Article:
Sigh. Okay, back to reading the report so I can gather the real information contained therein - in the text.
Sunday, March 7, 2010
British art experts bemoan the "loss" of famous paintings to foreign purchasers. It seems that the government came up with £100,000,000 to purchase two Titian paintings, which leaves a bit strapped when they try to compete with private purchasers for other works.
It's a strange complaint, coming out of the country that still holds the Elgin Marbles, removed from Athens 200 years ago, and still commonly referred to by the name of the Brit who removed them. Do you believe in world heritage or don't you?
Via Global Museum
Friday, March 5, 2010
I like this shot for the loneliness and bleakness of the scene. It looks harsh, although you can easily tell that the snow isn't at all deep - as is typical of the geyser basins, where the same source that heats the water keeps the ground too warm to sustain deep snow for very long.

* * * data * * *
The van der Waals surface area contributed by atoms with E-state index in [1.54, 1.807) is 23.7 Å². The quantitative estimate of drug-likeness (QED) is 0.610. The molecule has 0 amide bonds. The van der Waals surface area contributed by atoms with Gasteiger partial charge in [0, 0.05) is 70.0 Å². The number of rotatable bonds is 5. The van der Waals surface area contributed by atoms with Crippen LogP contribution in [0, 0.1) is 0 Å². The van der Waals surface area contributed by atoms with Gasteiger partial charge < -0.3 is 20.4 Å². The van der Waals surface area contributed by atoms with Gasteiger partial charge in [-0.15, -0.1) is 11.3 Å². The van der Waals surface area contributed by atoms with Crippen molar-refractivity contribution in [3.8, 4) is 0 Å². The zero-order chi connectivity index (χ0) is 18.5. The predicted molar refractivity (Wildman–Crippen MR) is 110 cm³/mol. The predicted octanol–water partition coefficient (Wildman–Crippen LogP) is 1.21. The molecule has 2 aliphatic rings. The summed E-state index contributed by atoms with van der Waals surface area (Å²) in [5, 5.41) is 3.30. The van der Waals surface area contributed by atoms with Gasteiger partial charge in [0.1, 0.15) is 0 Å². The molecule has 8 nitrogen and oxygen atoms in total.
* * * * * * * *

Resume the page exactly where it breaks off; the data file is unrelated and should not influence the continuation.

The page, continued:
Tuesday, March 2, 2010
Purdue University is planning revisions for the Purdue Pete mascot, that sledehammer toting plastic head that stalks the sidelines at Boilermaker sporting events. According to athletic director Morgan Burke, this face scares little children*, so revision is in order. Besides, Burke says, "It's been 25 to 30 years since he got a makeover," and you know what that means: 80's hair! Egad.
Personally, I wouldn't mind seeing Pete disappear, as I'm not fond of mascots anyway, except maybe the meanest Duck in the West. But if Pete is indeed getting a new look, maybe we'll be seeing something like this: